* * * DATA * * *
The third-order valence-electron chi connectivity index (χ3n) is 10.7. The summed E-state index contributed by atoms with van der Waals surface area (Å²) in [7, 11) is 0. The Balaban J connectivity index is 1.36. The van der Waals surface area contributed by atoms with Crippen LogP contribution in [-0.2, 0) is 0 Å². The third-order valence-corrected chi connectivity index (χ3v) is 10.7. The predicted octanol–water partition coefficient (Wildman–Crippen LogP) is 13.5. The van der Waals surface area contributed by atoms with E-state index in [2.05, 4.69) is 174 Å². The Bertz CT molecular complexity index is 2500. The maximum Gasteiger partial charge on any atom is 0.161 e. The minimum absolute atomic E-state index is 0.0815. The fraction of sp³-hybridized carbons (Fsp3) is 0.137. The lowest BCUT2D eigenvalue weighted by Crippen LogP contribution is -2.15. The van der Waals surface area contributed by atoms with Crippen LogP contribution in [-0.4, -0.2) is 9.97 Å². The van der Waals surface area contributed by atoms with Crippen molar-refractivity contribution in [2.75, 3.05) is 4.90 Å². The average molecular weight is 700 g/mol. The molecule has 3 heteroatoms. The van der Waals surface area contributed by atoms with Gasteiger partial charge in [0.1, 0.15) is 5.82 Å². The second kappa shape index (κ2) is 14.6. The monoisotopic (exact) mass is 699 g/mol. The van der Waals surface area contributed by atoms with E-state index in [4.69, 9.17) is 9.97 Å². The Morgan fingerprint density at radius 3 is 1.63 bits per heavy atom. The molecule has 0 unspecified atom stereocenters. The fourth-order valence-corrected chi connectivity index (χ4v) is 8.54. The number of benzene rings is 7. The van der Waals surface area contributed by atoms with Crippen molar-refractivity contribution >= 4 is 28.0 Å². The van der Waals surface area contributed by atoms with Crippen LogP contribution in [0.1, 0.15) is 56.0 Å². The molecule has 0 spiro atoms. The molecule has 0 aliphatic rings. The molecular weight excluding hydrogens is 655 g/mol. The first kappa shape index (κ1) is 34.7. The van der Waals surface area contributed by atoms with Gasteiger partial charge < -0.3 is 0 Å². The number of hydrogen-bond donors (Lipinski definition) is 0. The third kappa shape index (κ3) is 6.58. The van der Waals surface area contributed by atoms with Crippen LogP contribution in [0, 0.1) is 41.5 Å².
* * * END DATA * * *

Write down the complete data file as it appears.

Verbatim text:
The third-order valence-electron chi connectivity index (χ3n) is 10.7. The summed E-state index contributed by atoms with van der Waals surface area (Å²) in [7, 11) is 0. The Balaban J connectivity index is 1.36. The van der Waals surface area contributed by atoms with Crippen LogP contribution in [-0.2, 0) is 0 Å². The third-order valence-corrected chi connectivity index (χ3v) is 10.7. The predicted octanol–water partition coefficient (Wildman–Crippen LogP) is 13.5. The van der Waals surface area contributed by atoms with E-state index in [2.05, 4.69) is 174 Å². The Bertz CT molecular complexity index is 2500. The maximum Gasteiger partial charge on any atom is 0.161 e. The minimum absolute atomic E-state index is 0.0815. The fraction of sp³-hybridized carbons (Fsp3) is 0.137. The lowest BCUT2D eigenvalue weighted by Crippen LogP contribution is -2.15. The van der Waals surface area contributed by atoms with Crippen LogP contribution in [-0.4, -0.2) is 9.97 Å². The van der Waals surface area contributed by atoms with Crippen molar-refractivity contribution in [2.75, 3.05) is 4.90 Å². The average molecular weight is 700 g/mol. The molecule has 3 heteroatoms. The van der Waals surface area contributed by atoms with Gasteiger partial charge in [0.1, 0.15) is 5.82 Å². The second kappa shape index (κ2) is 14.6. The monoisotopic (exact) mass is 699 g/mol. The van der Waals surface area contributed by atoms with E-state index in [4.69, 9.17) is 9.97 Å². The Morgan fingerprint density at radius 3 is 1.63 bits per heavy atom. The molecule has 0 unspecified atom stereocenters. The fourth-order valence-corrected chi connectivity index (χ4v) is 8.54. The number of benzene rings is 7. The van der Waals surface area contributed by atoms with Crippen molar-refractivity contribution >= 4 is 28.0 Å². The van der Waals surface area contributed by atoms with Crippen LogP contribution in [0.1, 0.15) is 56.0 Å². The molecule has 0 spiro atoms. The molecule has 0 aliphatic rings. The molecular weight excluding hydrogens is 655 g/mol. The first kappa shape index (κ1) is 34.7. The van der Waals surface area contributed by atoms with Gasteiger partial charge < -0.3 is 0 Å². The number of hydrogen-bond donors (Lipinski definition) is 0. The third kappa shape index (κ3) is 6.58. The van der Waals surface area contributed by atoms with Crippen LogP contribution in [0, 0.1) is 41.5 Å².